“History,” writes journalist and historian Eduardo Galeano, “never really says goodbye. History says, see you later.” Echoing this sentiment, investors and market observers have long used the study of past markets as a way to gauge conditions today and guideposts for the ever-murky future. A wide variety of researchers’ scorecards, barometers, and dashboards aim to understand what previous period the current moment most “looks like.” It is a common and valid exercise. Without some rigor and breadth, however, many historical comparisons are blunt instruments at best.
With credit spreads near cyclical lows, interest rates beginning to rise again, and the return of equity volatility, this seems like a natural time to look back at market history and see which part of previous market cycles most resemble today’s environment. In an effort to build a broad, more rigorous measure, many diverse indicators of the economic and market environment can be used to build a weighted measure of the “distance” between the present and each month since January 1990.
Building a 24-dimensional model
For a foray into historical market comparisons, let’s start with a diverse panel of U.S. financial environment measures. Figure 1 shows the full array of indicators selected, with a cross-section of valuation and spread measures across key asset classes, as well as inflation, GDP growth, unemployment, and confidence survey measures. For each indicator, one can calculate two sub-indicators: level relative to the long-term history and the rate of change relative to the trailing year. Both measures matter, as for example a market where credit spreads are relatively low and still tightening could represent quite different conditions from one where credit spreads are at identical levels, but have been rising in anticipation of declining credit quality.
To add a bit more structure to the distance metric, one approach is to standardize every indicator to have a historical mean of zero and standard deviation of one¹, then apply reasonable rule-of-thumb weights to the different indicators. Market-driven measures tend to have more timely data and represent forward-looking views of investors, so it seems reasonable to give market category a 50% weight in the total metric versus 25% each for the economic and confidence survey categories. Within each category, one can equal-weight the various indicators (and their level and rate-of change sub-measures). The sole exceptions are the level and rate-of-change of the VIX index, which were given double weights, as the VIX index was the sole indicator for the volatility asset class.
With standardized metrics of level and change for each indicator, the result is a 24-dimensional space where every month in the measurement period is represented as a single point. By measuring the weighted Euclidean distance between the April 2018 point and all others, one can estimate how similar or different—relatively— the environment today is to all other periods going back to 1990.
What previous periods does today most look like?
A visualization (Figure 2) of the results of the analysis shows that overall market, economic, and confidence conditions appear to most closely mirror those of the late 1990s, mid-2000s, and much of the last three years. America’s long-running economic expansion has led to fairly steady growth, low unemployment, high confidence for both businesses and consumers, and the relatively higher market valuations that accompany those conditions. Perhaps the larger surprise is that there do not appear to be very close parallels to the 1999-2000 “irrational exuberance” market or the 2008 tumult immediately preceding the Global Financial Crisis.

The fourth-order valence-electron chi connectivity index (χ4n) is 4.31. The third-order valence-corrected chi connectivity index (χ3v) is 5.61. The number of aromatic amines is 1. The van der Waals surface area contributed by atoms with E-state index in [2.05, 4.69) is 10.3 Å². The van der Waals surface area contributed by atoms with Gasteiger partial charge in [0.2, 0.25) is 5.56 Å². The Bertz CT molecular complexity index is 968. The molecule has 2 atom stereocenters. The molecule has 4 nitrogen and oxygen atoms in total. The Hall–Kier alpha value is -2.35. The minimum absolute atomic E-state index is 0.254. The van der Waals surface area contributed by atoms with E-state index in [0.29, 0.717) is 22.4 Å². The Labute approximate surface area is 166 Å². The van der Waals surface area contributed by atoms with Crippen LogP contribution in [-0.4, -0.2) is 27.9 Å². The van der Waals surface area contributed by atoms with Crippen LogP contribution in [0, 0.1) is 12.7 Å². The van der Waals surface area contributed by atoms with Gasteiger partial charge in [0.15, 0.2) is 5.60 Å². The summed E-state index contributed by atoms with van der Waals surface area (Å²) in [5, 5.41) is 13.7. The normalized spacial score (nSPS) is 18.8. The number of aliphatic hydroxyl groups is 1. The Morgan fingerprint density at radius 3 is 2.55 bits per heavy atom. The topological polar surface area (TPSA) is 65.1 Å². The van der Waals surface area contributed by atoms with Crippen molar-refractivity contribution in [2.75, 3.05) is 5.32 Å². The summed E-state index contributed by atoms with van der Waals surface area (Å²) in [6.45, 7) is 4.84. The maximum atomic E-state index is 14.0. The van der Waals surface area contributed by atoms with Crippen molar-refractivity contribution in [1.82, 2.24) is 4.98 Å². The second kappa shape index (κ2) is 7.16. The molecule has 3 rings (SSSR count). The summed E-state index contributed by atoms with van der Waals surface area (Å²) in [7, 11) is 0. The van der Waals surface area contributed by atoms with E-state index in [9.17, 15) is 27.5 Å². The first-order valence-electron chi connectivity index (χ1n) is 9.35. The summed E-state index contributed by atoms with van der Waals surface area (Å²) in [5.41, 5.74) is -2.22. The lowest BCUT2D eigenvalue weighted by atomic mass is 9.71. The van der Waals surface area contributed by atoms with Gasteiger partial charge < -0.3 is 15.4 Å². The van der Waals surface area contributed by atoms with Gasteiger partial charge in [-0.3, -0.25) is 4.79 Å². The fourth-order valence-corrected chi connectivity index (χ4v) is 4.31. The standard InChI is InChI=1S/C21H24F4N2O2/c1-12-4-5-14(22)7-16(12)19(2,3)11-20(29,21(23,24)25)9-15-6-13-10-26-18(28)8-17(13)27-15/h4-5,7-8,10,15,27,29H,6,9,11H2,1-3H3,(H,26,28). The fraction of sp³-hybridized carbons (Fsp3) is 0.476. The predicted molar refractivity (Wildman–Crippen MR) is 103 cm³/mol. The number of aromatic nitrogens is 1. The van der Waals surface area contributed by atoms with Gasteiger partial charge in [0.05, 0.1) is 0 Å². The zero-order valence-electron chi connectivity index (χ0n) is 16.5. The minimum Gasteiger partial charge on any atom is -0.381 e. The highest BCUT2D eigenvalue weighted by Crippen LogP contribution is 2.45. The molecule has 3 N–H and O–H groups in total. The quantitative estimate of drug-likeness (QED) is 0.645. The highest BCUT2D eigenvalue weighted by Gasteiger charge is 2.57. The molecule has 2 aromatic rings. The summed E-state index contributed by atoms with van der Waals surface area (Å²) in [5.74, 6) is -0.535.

Indeed, the recent jump in equity market volatility may have been frightening after the deafening silence of 2017, but it’s easy to forget that the VIX hit an intraday high of 53 as recently as August 24, 2015 when investors’ list of concerns included a potential Chinese economic slowdown and the end of the Fed’s quantitative easing. Current valuations and volatility do not appear uncommon for a mid- to late-stage bull market, while rate-of-change metrics and leading indicators like confidence surveys still appear positive (in contrast to their declining levels in 2007-2008). The broad measure of market similarity suggests that today, like so much of the past few years, the market is climbing the “wall of worry” that continually lies ahead even as yesterday’s fears diminish.
This comparison with past markets may appear relatively comforting, but markets always have a way of surprising. No analysis is complete without looking for disconfirming evidence, and the Confidence metrics in Figure 2 suggest that one will not always see the troubles ahead. Although businesses and consumers grew wary before the Global Financial Crisis, confidence surveys showed no such foresight in the Tech Bubble; measures remained elevated until the market had already turned the corner and begun a twoyear decline. Even if the skies look relatively clear for now, the rains can come at any time.
Implications for allocators
Although the past never repeats exactly, historical studies may still help investors keep today’s events in perspective and prepare for the more likely futures. Statisticians encourage a disciplined approach to this exercise, favoring broad and diverse views of the market environment over focus on isolated data points that might mislead as much as they illuminate. The trick potentially lies in how to combine such broad and sometimes conflicting data into insightful metrics. Statistical approaches to measuring similarity between today’s market, economic, and confidence indicators and those of past periods may provide a way for allocators to quantify which types of previous conditions may be ready to “say hello” once again.